Kendall Jenner, supermodel and Instagram influencer, was enlisted to boost the company’s profile on social media. In the advertising campaign with Jenner, she awkwardly frolics with docile puppies on a chaise at a seafront villa, presumably in Malibu, California.
A fresh-faced Gigi Hadid carried an adorable French bulldog—and a handbag too—dressed in patchwork shearling, leather trousers and a wool jacket in warm, earthy tones, at their February womenswear show at Milan Fashion Week. (Continuing their fascination with canines, which seemingly amass a wealth of clicks on social media for their understandable cuteness, they served as an unlikely accessory which was sure to infuriate animal rights activists and dog lovers, whose least favourite thing is seeing dogs as ‘accessories’.) Her arrival and the ensuing appearance of Bella Hadid, Vittoria Ceretti, Grace Elizabeth signalled a responsiveness to the popular models of the time, the majority of them boasting impressive follower counts and industry clout.
The clothes which were determined to take more creative approach. On the sprightly models, none of the girls over 25, they looked fresh, albeit occasionally overwrought. There were fine examples of tailoring, specifically a canary yellow trench. A rust-hued ‘teddy-bear’ bomber on Kiki Willems, styled with a lacquered leather skirt, was transferrable come winter morning or summer night.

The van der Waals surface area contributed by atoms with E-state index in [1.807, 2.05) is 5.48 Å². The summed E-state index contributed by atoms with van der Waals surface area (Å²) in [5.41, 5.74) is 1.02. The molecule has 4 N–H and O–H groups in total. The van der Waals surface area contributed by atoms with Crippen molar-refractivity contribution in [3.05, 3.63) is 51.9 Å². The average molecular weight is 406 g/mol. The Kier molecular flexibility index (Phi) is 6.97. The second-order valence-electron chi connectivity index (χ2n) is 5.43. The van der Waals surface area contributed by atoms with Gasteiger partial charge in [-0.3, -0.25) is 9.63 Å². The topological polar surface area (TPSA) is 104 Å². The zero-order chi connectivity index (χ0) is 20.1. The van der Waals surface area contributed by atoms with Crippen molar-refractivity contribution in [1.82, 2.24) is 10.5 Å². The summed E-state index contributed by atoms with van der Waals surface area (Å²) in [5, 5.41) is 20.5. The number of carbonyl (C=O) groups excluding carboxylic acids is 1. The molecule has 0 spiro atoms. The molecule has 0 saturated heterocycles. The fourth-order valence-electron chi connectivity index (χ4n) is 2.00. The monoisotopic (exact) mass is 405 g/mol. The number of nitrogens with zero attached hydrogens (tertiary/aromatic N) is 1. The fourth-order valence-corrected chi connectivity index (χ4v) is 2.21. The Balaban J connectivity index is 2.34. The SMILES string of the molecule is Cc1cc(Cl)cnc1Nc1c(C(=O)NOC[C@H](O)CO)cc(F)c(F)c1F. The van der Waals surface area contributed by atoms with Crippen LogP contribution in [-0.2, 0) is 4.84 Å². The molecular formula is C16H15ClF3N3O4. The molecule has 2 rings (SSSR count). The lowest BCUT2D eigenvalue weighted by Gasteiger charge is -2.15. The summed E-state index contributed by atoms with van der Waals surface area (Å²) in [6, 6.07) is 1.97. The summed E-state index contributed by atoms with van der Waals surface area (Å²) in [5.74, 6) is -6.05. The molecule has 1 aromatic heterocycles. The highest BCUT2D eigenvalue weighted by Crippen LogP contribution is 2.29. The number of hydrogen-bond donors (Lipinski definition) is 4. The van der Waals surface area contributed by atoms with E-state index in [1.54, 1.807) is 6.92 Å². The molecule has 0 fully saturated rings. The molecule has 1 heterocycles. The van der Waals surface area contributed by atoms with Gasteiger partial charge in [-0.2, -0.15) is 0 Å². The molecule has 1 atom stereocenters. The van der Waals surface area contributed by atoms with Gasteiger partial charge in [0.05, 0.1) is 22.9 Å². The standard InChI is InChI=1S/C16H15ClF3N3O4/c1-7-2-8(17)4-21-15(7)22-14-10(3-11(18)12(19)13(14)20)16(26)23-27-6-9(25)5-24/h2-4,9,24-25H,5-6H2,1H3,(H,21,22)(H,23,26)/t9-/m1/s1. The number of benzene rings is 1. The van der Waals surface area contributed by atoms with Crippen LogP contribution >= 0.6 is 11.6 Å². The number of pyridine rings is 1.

The leather trousers and dresses were less modern, less successful. They belonged in a bygone era. I don't know what millennials they had in mind with those looks.
They struck gold with anoraks in biscuit and seafoam green. Polished, sleek and determinedly chic, there was no denying these were outstanding. From line, colour and texture, they achieved what some other looks couldn’t—weighted in modernity with the luxurious ease and tactility we expect from Italian luxury brands. But this probably isn't the brand appealing to the Jenner and Hadid age bracket, rather someone twenty years their senior, with an weighty purse.
But this was about the accessories—and not just the four-legged friends or respectable outerwear. The meat and potatoes. The old reliables. Handbags and footwear aplenty, the options here were decent ranging from casual flats to knee-high boots. Not a model breezed by without an accessory of some description in her well-manicured grasp.
You could argue once more, was this even about the accessories or the social media campaign?
Tod’s selecting to work with Jenners and Hadids is suggestive of a wider cultural shift: employing social media success stories to remedy ailing profits. All it takes is an advertising campaign, a couple hundred-thousand likes, and a catwalk show with a puppy-touting Hadid, for a brand to posture themselves as noteworthy.